black pearls
films in review

Imagine: when Stalin banned this film, it was because he felt it made the Soviet people appear weak. "Weak," he said, "and soft. It undermines our international image of strength."

"Besides," he added, "I don't know where he found such an ugly man to act."

Audiences who keep these comments in mind as they watch "Black Pearls" will be somewhat taken aback. The main character, Pyotr Andreyev, played by the redoubtable Dmitri Varenin, is a Russian in the days of the tsars, adrift in an unnamed Eastern European country. He comes, indeed, to embody his nationality, in the concentrated way exiles alone can do. Never, in the course of the film, do we encounter another Russian; his Russianness exists in a vacuum, as no one is able or willing even so much as to converse with him in his native tongue. This last is cleverly represented not by setting most of the dialogue in Czech or Polish, but through the demeanors of the players - though the actors speak only Russian, it is always clear when they can understand one another and when they cannot.

This trope plays out as a master stroke of direction and acting, highlighting the truth that inability to communicate goes far deeper than dialect. As E. M. Forster's Howard's End carried the epigraph, "Only connect," this film is the alternative, a spectacle of the profound effect disconnected souls can have upon one another. A quarter of the way into the movie, Pyotr has learned the foreign tongue, and we are then treated to a wonderful refraction of language. Now Russian is completely transformed into a stand-in for the unspecified language, but certain oddities of phrasing and expression subtly remind us that the Russian we hear is never again to be taken for Russian itself. Those Americans dependent on subtitles will find, by the way, that their experience is unimpaired. Sergei Toledo has faithfully rendered the resonances of the spoken word, and in fact the extra level of remove may add a certain additional frisson for the viewer.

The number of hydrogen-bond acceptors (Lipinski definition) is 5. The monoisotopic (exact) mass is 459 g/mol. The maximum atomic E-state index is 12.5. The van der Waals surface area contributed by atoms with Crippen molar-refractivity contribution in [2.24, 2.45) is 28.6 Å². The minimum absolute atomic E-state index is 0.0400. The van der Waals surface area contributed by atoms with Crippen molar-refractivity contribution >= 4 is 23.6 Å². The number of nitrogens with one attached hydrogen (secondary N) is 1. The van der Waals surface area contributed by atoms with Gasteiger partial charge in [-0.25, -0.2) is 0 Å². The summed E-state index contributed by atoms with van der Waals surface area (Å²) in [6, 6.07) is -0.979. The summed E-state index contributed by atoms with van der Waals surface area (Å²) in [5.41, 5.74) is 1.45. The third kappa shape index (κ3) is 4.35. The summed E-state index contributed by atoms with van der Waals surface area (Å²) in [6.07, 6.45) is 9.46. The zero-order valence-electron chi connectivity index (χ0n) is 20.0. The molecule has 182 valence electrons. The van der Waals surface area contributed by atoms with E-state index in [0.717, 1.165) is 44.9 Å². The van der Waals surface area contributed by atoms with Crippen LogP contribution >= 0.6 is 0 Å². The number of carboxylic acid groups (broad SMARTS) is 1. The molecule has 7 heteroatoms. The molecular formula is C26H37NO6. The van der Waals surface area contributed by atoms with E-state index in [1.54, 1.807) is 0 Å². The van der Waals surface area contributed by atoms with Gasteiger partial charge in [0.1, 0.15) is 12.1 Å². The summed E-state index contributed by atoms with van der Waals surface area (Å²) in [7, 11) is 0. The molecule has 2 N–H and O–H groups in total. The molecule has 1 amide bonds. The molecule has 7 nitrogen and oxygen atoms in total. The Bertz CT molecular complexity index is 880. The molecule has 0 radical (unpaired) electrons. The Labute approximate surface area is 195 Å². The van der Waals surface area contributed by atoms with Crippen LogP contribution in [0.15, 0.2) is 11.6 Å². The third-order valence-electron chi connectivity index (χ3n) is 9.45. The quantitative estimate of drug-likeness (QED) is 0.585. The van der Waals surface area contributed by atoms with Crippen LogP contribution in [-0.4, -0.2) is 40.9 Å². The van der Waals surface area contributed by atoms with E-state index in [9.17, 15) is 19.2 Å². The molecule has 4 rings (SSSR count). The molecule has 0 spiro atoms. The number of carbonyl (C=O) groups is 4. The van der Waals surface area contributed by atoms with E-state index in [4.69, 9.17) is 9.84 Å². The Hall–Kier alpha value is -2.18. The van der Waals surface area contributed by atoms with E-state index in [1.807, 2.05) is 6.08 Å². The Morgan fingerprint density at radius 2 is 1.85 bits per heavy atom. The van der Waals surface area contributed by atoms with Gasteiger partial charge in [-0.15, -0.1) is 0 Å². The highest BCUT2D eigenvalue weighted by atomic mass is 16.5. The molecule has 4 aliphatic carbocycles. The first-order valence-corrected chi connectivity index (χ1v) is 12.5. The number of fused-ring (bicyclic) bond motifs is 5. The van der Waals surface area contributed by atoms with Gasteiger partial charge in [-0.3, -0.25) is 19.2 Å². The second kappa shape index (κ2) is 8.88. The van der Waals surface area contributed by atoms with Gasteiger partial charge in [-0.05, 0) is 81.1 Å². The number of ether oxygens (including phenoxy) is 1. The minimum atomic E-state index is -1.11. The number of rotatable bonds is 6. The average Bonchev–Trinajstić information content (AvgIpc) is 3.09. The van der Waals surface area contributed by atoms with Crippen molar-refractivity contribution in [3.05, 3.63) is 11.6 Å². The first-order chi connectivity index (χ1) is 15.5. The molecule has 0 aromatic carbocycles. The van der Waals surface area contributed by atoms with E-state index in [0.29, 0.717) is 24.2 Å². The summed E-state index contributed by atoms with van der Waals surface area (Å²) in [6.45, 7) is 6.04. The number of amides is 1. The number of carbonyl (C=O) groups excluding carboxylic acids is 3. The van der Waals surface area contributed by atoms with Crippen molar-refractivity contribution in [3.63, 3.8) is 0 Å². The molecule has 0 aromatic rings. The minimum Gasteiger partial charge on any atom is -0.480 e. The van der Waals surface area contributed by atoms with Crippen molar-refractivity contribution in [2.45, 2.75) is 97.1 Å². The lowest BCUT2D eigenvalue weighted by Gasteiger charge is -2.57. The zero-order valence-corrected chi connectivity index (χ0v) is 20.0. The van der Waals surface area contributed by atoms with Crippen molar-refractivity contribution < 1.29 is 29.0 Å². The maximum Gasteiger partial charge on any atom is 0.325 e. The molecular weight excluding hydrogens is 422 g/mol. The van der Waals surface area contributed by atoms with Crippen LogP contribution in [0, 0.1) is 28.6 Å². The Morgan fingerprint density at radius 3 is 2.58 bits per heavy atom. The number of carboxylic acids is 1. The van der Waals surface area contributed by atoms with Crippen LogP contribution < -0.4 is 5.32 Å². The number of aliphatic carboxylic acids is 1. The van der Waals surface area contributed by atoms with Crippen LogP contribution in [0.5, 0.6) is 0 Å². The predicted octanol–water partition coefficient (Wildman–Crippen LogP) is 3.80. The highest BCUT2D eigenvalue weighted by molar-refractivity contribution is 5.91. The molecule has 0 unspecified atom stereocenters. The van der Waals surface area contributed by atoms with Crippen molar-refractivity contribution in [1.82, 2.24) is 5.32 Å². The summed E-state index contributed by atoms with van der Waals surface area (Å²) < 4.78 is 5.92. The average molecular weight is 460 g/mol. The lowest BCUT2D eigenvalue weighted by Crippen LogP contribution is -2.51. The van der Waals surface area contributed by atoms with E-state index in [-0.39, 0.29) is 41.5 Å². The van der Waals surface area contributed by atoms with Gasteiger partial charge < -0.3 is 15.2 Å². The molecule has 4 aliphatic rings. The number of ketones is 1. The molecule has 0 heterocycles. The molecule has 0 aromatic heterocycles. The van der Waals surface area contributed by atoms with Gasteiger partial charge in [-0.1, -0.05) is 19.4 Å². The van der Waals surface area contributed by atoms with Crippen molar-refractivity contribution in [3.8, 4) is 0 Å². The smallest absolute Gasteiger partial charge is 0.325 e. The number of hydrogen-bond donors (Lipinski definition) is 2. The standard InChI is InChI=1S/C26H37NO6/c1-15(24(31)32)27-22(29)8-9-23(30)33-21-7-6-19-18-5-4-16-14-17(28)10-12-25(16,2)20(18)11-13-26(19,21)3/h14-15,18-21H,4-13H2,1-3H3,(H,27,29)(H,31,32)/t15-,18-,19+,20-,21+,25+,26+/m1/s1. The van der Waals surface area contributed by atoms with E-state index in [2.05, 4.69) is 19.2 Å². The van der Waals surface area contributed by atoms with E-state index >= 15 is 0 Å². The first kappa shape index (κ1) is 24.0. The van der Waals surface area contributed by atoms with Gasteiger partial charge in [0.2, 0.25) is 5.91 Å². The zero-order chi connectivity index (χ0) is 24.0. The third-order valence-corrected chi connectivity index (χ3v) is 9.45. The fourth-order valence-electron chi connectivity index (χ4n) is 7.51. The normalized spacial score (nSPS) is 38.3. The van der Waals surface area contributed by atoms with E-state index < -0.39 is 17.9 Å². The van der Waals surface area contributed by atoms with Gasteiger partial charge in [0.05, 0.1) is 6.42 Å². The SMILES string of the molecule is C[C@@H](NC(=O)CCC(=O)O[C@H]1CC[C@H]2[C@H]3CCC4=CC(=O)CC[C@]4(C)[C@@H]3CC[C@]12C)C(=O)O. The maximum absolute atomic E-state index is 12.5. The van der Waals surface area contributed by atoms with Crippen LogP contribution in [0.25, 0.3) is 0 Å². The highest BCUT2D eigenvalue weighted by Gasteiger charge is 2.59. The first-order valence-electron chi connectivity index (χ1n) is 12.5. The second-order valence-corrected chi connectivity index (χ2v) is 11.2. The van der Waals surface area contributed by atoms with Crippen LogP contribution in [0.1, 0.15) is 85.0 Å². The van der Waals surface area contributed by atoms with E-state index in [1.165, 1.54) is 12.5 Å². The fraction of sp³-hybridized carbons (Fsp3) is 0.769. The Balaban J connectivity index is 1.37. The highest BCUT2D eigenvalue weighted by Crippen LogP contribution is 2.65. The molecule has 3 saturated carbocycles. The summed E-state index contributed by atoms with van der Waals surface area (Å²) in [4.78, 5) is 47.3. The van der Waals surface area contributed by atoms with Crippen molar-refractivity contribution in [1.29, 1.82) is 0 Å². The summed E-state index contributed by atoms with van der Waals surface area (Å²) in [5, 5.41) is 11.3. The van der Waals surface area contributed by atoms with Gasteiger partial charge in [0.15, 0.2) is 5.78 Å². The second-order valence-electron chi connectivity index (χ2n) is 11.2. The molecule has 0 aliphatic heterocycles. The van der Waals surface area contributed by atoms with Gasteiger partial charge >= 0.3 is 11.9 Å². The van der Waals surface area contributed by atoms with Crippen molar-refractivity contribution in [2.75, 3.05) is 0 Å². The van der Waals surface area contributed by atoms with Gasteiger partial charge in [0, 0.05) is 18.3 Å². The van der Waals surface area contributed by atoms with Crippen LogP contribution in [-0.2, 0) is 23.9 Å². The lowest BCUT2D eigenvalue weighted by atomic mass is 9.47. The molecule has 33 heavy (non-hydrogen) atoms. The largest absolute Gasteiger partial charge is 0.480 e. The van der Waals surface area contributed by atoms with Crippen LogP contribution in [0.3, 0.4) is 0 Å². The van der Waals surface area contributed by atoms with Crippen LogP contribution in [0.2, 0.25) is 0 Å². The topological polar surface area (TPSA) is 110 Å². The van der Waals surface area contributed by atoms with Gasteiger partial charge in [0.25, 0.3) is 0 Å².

Pyotr comes to be Russian in more than the usual sense, and so it is perfectly understandable that Stalin should have felt that the nature of this character reflected on the Soviet people as a whole. The wonder is his interpretation of the role. American audiences may well find Andreyev unsympathetic, but weak? Ugly?